Can a Hotel Manage its Environmental Footprint?

According to the WTO , accommodations such as hotels contribute to approximately 1% of the world's total carbon emissions.
A global report by in 2022 found that the demand for sustainable accommodations is on the rise, with 78% of respondents expressing a desire to stay in an environmentally friendly property this year. The same report also found that 31% of respondents were not aware that sustainable accommodations were an option, while 29% did not know how to find sustainable hotels. To determine a hotel's sustainability practices, consumers should start by asking questions and doing research. Checking a hotel's website for a sustainability policy is a good place to start. Be careful, as greenwashing is a real issue, despite recent EU measures to prevent companies from making false environmental claims. To identify greenwashing, consumers should look for evidence of science-backed targets to reduce energy, carbon, water, and waste, as well as details on how companies involve and support the local community.
For those short on time, certification can help identify genuinely sustainable hotels. Certification involves an independent body auditing a property and giving it a stamp of approval, which lets travelers know that the property has been verified as sustainable. While certification can help identify sustainable hotels, the challenge is knowing which certifications to trust, given the dozens of options available, such as EarthCheck, Green Globe, LEED, and Green Key. The Global Sustainable Tourism Council (GSTC) is a good reference for finding sustainable hotels, together with the very exclusivist The Long Run. To be on the safe side, it's important to know that smaller, independent hotels are generally considered more sustainable because they have more control over their supply chains.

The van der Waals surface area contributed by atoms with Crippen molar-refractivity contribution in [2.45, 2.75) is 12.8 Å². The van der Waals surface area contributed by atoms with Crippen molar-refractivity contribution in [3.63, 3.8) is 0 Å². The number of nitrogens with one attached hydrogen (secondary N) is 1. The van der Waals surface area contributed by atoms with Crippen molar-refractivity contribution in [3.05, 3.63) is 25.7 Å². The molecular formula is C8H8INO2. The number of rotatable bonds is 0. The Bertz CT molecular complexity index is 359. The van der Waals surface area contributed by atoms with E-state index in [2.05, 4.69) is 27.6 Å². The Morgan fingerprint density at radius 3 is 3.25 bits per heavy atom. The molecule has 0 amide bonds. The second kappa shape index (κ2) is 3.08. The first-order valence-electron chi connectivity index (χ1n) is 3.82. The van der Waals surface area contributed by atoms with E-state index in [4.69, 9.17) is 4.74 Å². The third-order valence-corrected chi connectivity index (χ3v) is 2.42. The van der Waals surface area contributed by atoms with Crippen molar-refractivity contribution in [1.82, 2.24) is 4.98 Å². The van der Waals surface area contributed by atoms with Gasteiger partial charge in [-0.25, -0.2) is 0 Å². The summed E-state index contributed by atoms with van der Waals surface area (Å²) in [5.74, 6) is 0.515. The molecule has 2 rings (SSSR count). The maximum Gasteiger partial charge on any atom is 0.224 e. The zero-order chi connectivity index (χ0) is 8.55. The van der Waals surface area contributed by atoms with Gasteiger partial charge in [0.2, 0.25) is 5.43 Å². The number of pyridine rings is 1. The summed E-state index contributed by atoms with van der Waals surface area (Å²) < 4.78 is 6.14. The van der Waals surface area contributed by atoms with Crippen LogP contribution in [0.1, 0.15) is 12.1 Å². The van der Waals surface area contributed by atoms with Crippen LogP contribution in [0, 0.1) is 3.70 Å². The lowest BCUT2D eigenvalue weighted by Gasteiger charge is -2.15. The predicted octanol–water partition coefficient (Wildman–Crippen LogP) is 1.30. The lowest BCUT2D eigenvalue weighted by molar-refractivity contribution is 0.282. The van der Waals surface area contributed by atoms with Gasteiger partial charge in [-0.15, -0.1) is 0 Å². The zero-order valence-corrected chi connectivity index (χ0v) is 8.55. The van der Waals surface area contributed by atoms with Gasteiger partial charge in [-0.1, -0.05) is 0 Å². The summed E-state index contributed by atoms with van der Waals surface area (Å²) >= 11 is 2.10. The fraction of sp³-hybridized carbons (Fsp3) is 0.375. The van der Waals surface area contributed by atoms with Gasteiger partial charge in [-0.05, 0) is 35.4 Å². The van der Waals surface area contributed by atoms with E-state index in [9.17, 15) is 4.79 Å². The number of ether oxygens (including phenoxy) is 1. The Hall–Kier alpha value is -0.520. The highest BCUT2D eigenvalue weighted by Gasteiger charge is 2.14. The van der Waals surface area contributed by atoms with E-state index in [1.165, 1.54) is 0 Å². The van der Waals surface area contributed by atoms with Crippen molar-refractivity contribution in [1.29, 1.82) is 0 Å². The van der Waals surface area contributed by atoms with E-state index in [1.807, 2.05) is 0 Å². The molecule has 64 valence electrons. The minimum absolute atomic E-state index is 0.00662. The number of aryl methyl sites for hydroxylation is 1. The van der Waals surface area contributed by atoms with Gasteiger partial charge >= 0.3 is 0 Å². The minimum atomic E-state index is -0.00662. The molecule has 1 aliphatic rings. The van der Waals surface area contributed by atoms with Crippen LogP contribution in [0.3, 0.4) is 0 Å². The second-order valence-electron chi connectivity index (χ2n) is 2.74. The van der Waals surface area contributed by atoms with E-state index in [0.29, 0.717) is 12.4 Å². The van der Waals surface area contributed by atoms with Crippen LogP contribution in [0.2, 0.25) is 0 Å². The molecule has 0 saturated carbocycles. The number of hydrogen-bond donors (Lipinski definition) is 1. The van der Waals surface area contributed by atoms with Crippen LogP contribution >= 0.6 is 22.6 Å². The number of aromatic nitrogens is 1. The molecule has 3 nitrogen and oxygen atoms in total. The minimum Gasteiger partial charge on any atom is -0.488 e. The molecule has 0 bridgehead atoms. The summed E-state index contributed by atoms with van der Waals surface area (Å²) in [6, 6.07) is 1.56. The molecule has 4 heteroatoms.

In addition to measuring energy usage and reducing carbon, another key factor to consider when assessing a hotel's sustainability practices is food waste. Large, self-service buffets can be a red flag, as they often result in significant amounts of wasted food.
Community involvement is also an essential aspect of sustainable tourism. It involves working closely with the local communities to ensure that tourism activities benefit them and are not detrimental to their way of life, economy or culture. Travelers can also ask questions, such as whether the hotel employs locals and sources food locally. Details like showcasing local artisans in gift shops can also have a positive impact.
While our main goal when we go on vacation is to have a good time, it is still important to consider the environmental and social impact of our travel choices. By supporting sustainable practices, and choosing responsible accommodation options, we can make a difference without sacrificing the enjoyment of our trip.

Source: National Geographic

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